Dr. Katherine Nelson's Acceptance Speech
Excerpts from Katherine Greacen Nelson's acceptance speech upon receiving the Neil Minor Award from the National Association of Geology Teachers at Toronto, Ontario in 1978.
"Throughout my career as a geologist - starting as a freshman geology student - I have encountered not only fine geologists, but some of the nicest people in the world. My goal has been to emulate them - to encourage my students as they encouraged me; to help others see what a remarkable planet we live on, as they showed me the wonders of the earth; to instill in budding geologists the principles that were taught to me."
"Who first interested me in geology? My father suggested that I take it, and from my first class at Vassar, with Thomas M. Hills, I was fascinated. He and Scott Warthin opened my eyes to geology and love for our earth, and made me feel "if these are geologists, this is what I want to be." Graduating in the depression, what was there for me to do but get a job at Macy's for $13 a week, or continue to study? They encouraged me to go on to graduate school, and two more fine men, Albert O. Hayes and Helgi Johnson, welcomed me to the Geology Department at Rutgers, in my home town, and eventually encouraged me to work for a doctorate, which I received in 1938 - the first Ph.D. in Geology at Rutgers."
"That led to my first job, at Milwaukee-Downer College, where I was a one-woman department of Geology and Geography. There were only two other active geologists in Milwaukee then - Ira Edwards and Elmer Nelson, both at the Milwaukee Public Museum. But there was a livewire group of amateurs, calling themselves the Wisconsin Geological Society, which welcomed me into membership, and I welcomed their companionship and interest. We had a good relationship for many years. The greatest gem I found in that society was Frank H. Nelson, my husband and one of my best boosters. Professional contacts came when I went to the Tri-State Field Conference."
"Then one day in the spring of 1939 - nearly 40 years ago - something really important happened. I received an airmail, special delivery letter. It was from Ed Clark, at that time teaching geology at Drury College, later to be Missouri's State Geologist. He was secretary-treasurer of the Association of College Geology Teachers, and he urged me to join them at Cornell College at Mount Vernon, Iowa, for their annual meeting in May. I leaped at the opportunity, although I had no idea what an important influence that meeting was to have on me. As the youngest, newest teacher there, I drank in their words of wisdom eagerly. But it wasn't just the talks and discussions that were helpful."
"Each of those men was as ready to help me as if I had been one of his own students. I had planned to scout a field trip for my Historical Geology class in the Baraboo area on my way back to Wisconsin - never having been to Devil's Lake or the Dells. I had the topo sheets with me, and before I knew it, I was bent over them with Monta Wing of Beloit, Lincoln Thiesmeyer of Lawrence, and David Delo of Knox. They were making the maps and telling me what to look for. Each spring I looked forward to those helpful meetings."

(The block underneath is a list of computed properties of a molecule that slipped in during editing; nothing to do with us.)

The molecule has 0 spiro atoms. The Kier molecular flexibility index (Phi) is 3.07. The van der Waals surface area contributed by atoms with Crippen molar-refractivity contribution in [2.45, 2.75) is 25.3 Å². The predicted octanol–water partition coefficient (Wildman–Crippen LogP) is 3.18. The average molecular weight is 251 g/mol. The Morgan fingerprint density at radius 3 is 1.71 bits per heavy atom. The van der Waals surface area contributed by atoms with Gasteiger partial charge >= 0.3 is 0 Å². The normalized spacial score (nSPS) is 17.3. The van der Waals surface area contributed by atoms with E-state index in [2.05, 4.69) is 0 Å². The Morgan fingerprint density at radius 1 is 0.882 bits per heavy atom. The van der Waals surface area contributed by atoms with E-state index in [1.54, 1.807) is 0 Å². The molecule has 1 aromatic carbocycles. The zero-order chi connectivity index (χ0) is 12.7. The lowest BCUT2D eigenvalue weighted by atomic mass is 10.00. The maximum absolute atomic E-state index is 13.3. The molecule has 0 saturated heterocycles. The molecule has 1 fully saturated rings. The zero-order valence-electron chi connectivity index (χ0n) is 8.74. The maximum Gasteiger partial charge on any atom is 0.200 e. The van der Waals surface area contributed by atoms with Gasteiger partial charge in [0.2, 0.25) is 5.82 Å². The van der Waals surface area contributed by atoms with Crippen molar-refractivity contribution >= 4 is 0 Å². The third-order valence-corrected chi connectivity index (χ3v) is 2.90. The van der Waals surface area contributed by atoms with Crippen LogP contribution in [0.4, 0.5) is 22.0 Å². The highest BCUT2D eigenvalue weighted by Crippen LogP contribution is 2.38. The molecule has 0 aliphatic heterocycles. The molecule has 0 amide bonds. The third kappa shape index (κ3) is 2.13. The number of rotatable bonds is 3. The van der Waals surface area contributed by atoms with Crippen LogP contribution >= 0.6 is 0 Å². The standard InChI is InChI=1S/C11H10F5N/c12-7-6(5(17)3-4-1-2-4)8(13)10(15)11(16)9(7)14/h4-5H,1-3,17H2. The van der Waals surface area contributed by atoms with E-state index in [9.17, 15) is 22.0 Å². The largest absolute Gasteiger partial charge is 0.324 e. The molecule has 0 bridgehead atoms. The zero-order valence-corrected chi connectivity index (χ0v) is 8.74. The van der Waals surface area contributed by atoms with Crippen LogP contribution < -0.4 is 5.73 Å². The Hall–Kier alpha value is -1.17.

"Another man who influenced me profoundly during my first five years of teaching was John R. Ball of Northwestern, who preached the importance of research, and who opened the door to my employment in the oil industry in 1943. That was a valuable experience, which made me a better teacher when I returned to Milwaukee three years later."
"I'd love to go on and on naming all the geologists who have helped and inspired me, but I must move on to two other points. As the first woman recipient of the Neil Miner award, I have a unique opportunity to make some remarks along this line. Well, one in 26 is close to 4%, and since for years woe percent of women continues to rise, undoubtedly there will be others receiving awards. I am deeply honored to have received it this year, but professionally, I think of myself and I hope others do too - as a geologist, not as a woman geologist, anymore than I think of another as a man geologist. We are all in this together, and that is what I have appreciated all along - the easy acceptance I have received."
"I have and have had some good women friends who are geologists, all along the way. Those who probably influenced me most were Margaret Morrey, a Vassar instructor; Anne Burgess who was curator of the geology museum at Rutgers and secretary of the geology department; and Maria Spencer, Mary Louise Rhodes and Louise Fillman to name a few petroleum geologists. There are more women professors now, and there is no reason we should not rate as highly with our students as have the male professors, if we have our students interests at heart."
"And there is the key word - the student! Where would any of us geology teachers be if we did not have eager and responsive young students? It's our students who carry the reputation of a department to other schools and industries. The biggest thing this award means to me is that perhaps I have helped my students to have confidence that they can go out and do a good professional job. They can, they do, and I am proud of them."
"where would any of us geology teachers be if we did not have eager and responsible young students. It's our students who carry the reputation of a department to other schools and industries."
".....perhaps I have helped my students to have confidence that they can go out and do a good professional job. They can, they do, and I am proud of them."
K.G. Nelson, 1978, Jour. Geol. Education, v. 26, p. 20